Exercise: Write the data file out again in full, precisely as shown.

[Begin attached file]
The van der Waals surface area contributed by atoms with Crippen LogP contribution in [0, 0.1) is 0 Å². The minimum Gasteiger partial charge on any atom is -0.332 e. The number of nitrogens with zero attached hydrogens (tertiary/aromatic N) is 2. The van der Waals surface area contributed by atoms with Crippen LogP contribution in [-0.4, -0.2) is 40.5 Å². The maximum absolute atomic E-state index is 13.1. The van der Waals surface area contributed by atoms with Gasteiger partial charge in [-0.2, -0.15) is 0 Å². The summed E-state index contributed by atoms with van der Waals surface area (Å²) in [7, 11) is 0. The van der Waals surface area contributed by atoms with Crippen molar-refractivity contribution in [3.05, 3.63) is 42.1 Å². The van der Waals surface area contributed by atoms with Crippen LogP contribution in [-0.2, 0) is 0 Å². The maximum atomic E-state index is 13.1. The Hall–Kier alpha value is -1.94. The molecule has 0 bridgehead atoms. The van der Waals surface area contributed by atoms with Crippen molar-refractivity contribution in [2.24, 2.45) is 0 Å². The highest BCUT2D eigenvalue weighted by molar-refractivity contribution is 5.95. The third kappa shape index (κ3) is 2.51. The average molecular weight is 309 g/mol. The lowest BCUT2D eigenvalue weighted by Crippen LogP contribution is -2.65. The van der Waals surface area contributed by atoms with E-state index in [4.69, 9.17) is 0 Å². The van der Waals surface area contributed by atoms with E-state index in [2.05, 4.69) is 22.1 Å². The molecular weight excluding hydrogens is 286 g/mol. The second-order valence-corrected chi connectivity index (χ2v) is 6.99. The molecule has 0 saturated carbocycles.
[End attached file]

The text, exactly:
The van der Waals surface area contributed by atoms with Crippen LogP contribution in [0, 0.1) is 0 Å². The minimum Gasteiger partial charge on any atom is -0.332 e. The number of nitrogens with zero attached hydrogens (tertiary/aromatic N) is 2. The van der Waals surface area contributed by atoms with Crippen LogP contribution in [-0.4, -0.2) is 40.5 Å². The maximum absolute atomic E-state index is 13.1. The van der Waals surface area contributed by atoms with Gasteiger partial charge in [-0.2, -0.15) is 0 Å². The summed E-state index contributed by atoms with van der Waals surface area (Å²) in [7, 11) is 0. The van der Waals surface area contributed by atoms with Crippen molar-refractivity contribution in [3.05, 3.63) is 42.1 Å². The van der Waals surface area contributed by atoms with Crippen LogP contribution in [-0.2, 0) is 0 Å². The maximum atomic E-state index is 13.1. The Hall–Kier alpha value is -1.94. The molecule has 0 bridgehead atoms. The van der Waals surface area contributed by atoms with Crippen molar-refractivity contribution in [2.24, 2.45) is 0 Å². The highest BCUT2D eigenvalue weighted by molar-refractivity contribution is 5.95. The third kappa shape index (κ3) is 2.51. The average molecular weight is 309 g/mol. The lowest BCUT2D eigenvalue weighted by Crippen LogP contribution is -2.65. The van der Waals surface area contributed by atoms with E-state index in [4.69, 9.17) is 0 Å². The van der Waals surface area contributed by atoms with E-state index in [2.05, 4.69) is 22.1 Å². The molecular weight excluding hydrogens is 286 g/mol. The second-order valence-corrected chi connectivity index (χ2v) is 6.99. The molecule has 0 saturated carbocycles.